North American Deer Mouse

The deer mouse (Peromyscus maniculatus ) is a small, native rodent in the family Muridae with an almost ubiquitous distribution in North America. The deer mouse ranges from the subarctic boreal forest, through wide areas of more southern conifer and mixed-wood forests, to drier habitats as far south as some regions of Mexico.

The deer mouse is highly variable in size and color over its range. Its body length ranges 2.8–3.9 in (7–10 cm), the tail 2–5.1 in (5–13 cm), and the body weight 0.6–1.2 oz (18–35 g). Many geographic variants of the deer mouse have been described as subspecies. The color of the deer mouse ranges from grayish to reddish brown, with the body being dark above and white beneath. The bicolored coat of these mice gives rise to its common name, a reference to a superficial resemblance to the coloration of white-tailed and mule deer (Odocoileus spp.). The deer mouse can be difficult to distinguish from some closely related species, such as the white-footed mouse (P. leucopus ), another widely distributed, but more eastern species.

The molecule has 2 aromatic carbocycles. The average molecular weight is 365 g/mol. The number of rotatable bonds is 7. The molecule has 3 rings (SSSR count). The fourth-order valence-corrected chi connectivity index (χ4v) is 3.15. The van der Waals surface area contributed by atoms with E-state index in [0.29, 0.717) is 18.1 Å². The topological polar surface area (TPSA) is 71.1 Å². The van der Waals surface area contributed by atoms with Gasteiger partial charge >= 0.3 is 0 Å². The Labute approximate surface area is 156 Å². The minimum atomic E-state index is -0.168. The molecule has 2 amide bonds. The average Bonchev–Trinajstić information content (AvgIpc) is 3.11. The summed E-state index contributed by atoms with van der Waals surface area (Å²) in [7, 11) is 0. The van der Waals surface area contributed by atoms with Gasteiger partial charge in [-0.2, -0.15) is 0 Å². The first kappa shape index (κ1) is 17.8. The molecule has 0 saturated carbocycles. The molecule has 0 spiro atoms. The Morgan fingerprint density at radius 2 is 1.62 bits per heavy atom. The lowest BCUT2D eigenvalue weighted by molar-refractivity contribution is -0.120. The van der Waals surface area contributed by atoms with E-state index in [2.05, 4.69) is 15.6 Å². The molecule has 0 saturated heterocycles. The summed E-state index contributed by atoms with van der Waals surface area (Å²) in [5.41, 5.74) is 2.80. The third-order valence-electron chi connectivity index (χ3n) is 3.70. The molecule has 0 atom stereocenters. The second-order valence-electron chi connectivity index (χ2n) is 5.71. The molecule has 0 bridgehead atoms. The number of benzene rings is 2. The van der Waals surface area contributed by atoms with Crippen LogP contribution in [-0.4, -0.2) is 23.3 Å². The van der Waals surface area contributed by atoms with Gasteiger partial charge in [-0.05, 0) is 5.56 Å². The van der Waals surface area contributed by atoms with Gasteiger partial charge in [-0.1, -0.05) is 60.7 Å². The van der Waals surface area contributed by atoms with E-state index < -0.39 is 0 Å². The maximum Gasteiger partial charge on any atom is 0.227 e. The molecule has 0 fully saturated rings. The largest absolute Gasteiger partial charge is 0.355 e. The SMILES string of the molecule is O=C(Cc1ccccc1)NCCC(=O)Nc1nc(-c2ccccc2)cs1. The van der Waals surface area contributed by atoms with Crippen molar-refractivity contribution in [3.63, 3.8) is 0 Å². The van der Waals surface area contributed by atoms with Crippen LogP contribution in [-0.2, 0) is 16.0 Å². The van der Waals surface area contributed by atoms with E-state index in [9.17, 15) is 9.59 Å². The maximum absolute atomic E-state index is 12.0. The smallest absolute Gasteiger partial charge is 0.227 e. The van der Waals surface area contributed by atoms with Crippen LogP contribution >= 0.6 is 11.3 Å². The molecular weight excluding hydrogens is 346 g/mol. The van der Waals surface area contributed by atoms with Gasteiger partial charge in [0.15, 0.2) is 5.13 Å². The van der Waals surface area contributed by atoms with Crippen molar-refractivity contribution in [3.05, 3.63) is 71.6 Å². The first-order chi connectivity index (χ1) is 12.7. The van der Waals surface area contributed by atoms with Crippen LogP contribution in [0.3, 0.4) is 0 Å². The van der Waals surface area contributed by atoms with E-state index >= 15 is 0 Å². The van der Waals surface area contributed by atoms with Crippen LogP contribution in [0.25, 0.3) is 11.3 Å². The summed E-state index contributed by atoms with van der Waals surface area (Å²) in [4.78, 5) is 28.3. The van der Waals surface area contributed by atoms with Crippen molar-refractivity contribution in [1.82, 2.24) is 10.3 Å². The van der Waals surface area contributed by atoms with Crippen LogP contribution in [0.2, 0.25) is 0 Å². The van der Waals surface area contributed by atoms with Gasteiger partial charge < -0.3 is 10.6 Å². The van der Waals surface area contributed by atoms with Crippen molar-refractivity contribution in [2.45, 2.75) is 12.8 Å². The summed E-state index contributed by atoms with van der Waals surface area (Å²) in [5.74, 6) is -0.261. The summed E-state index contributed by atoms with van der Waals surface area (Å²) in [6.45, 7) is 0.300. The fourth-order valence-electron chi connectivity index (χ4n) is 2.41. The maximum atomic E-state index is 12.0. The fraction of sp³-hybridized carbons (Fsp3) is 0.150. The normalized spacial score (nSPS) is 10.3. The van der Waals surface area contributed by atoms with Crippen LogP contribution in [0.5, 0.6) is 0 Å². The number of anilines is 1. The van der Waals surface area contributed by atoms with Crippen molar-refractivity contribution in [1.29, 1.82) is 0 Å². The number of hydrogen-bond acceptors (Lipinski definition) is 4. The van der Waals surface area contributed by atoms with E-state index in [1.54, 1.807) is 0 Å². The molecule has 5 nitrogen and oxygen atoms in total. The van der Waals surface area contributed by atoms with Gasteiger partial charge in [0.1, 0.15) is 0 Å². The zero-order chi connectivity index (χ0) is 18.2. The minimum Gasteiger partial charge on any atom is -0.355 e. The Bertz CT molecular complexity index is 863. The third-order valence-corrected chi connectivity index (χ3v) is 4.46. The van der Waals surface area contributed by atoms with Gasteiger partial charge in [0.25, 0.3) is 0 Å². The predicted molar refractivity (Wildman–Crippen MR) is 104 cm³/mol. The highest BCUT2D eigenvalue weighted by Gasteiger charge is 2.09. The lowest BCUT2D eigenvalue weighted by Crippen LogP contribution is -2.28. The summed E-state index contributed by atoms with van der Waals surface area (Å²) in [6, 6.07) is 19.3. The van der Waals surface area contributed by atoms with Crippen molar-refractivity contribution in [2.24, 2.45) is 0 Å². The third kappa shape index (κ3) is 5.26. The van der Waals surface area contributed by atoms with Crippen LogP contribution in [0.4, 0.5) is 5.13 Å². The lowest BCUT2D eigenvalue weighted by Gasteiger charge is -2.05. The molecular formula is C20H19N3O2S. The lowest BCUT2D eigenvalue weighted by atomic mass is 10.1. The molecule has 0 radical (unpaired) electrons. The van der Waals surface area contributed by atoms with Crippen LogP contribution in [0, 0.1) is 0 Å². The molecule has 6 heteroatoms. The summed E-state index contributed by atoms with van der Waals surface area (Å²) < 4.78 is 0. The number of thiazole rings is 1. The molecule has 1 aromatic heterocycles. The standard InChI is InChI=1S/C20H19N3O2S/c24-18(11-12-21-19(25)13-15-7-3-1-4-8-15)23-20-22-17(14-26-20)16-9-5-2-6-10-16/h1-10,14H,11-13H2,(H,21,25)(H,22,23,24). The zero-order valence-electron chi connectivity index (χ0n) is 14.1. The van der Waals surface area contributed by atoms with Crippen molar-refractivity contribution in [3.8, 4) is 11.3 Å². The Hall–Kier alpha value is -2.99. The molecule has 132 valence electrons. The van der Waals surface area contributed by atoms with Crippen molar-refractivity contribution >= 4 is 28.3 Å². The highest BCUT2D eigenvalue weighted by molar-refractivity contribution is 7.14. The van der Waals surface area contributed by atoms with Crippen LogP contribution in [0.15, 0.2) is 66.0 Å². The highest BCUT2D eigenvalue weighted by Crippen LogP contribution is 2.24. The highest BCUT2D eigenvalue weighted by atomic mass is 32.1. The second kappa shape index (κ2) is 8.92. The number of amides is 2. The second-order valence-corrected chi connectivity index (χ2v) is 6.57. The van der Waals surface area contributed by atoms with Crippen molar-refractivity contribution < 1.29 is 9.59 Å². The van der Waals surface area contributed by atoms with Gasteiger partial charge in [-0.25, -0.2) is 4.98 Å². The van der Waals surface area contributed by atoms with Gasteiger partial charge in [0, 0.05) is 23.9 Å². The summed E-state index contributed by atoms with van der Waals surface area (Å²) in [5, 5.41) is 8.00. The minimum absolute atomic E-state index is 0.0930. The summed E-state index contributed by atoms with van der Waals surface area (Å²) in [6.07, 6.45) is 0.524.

The deer mouse occurs in a very wide range of habitat types. This species occurs in deserts, prairies, and forests, but not in wetlands. The deer mouse is quite tolerant of certain types of disturbance, and its populations are little affected by light wildfires or the harvesting of trees from its habitat.

The deer mouse nests in burrows dug in the ground, or in stumps or rotting logs. This species also sometimes nests in buildings. Deer mice can climb well, and they do so regularly in certain habitats. The deer mouse is a nocturnal feeder on a wide range of nuts and seeds, and when this sort of food is abundant it is stored for leaner times, because deer mice are active all winter. Deer mice also feed on insects when they are available.

By: Bill Freedman |

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